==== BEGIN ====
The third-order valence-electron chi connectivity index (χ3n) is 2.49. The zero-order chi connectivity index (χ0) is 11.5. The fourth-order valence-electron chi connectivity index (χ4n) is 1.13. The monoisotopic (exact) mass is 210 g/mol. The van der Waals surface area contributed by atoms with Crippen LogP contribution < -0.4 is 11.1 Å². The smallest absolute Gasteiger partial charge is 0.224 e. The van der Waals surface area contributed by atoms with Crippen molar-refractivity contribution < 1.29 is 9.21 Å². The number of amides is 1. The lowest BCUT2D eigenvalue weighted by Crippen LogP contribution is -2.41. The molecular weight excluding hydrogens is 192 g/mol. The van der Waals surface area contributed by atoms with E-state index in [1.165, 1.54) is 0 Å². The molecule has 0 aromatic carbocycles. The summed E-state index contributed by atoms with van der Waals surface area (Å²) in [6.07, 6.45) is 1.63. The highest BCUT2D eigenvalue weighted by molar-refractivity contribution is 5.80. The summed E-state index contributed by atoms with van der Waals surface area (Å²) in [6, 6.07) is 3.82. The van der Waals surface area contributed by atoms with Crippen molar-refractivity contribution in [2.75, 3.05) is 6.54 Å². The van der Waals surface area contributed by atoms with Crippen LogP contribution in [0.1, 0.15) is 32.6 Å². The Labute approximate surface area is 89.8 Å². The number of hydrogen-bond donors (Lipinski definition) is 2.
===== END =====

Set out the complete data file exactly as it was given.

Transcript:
The third-order valence-electron chi connectivity index (χ3n) is 2.49. The zero-order chi connectivity index (χ0) is 11.5. The fourth-order valence-electron chi connectivity index (χ4n) is 1.13. The monoisotopic (exact) mass is 210 g/mol. The van der Waals surface area contributed by atoms with Crippen LogP contribution < -0.4 is 11.1 Å². The smallest absolute Gasteiger partial charge is 0.224 e. The van der Waals surface area contributed by atoms with Crippen molar-refractivity contribution < 1.29 is 9.21 Å². The number of amides is 1. The lowest BCUT2D eigenvalue weighted by Crippen LogP contribution is -2.41. The molecular weight excluding hydrogens is 192 g/mol. The van der Waals surface area contributed by atoms with E-state index in [1.165, 1.54) is 0 Å². The molecule has 0 aromatic carbocycles. The summed E-state index contributed by atoms with van der Waals surface area (Å²) in [6.07, 6.45) is 1.63. The highest BCUT2D eigenvalue weighted by molar-refractivity contribution is 5.80. The summed E-state index contributed by atoms with van der Waals surface area (Å²) in [6, 6.07) is 3.82. The van der Waals surface area contributed by atoms with Crippen molar-refractivity contribution in [2.75, 3.05) is 6.54 Å². The van der Waals surface area contributed by atoms with Crippen LogP contribution in [0.1, 0.15) is 32.6 Å². The Labute approximate surface area is 89.8 Å². The number of hydrogen-bond donors (Lipinski definition) is 2.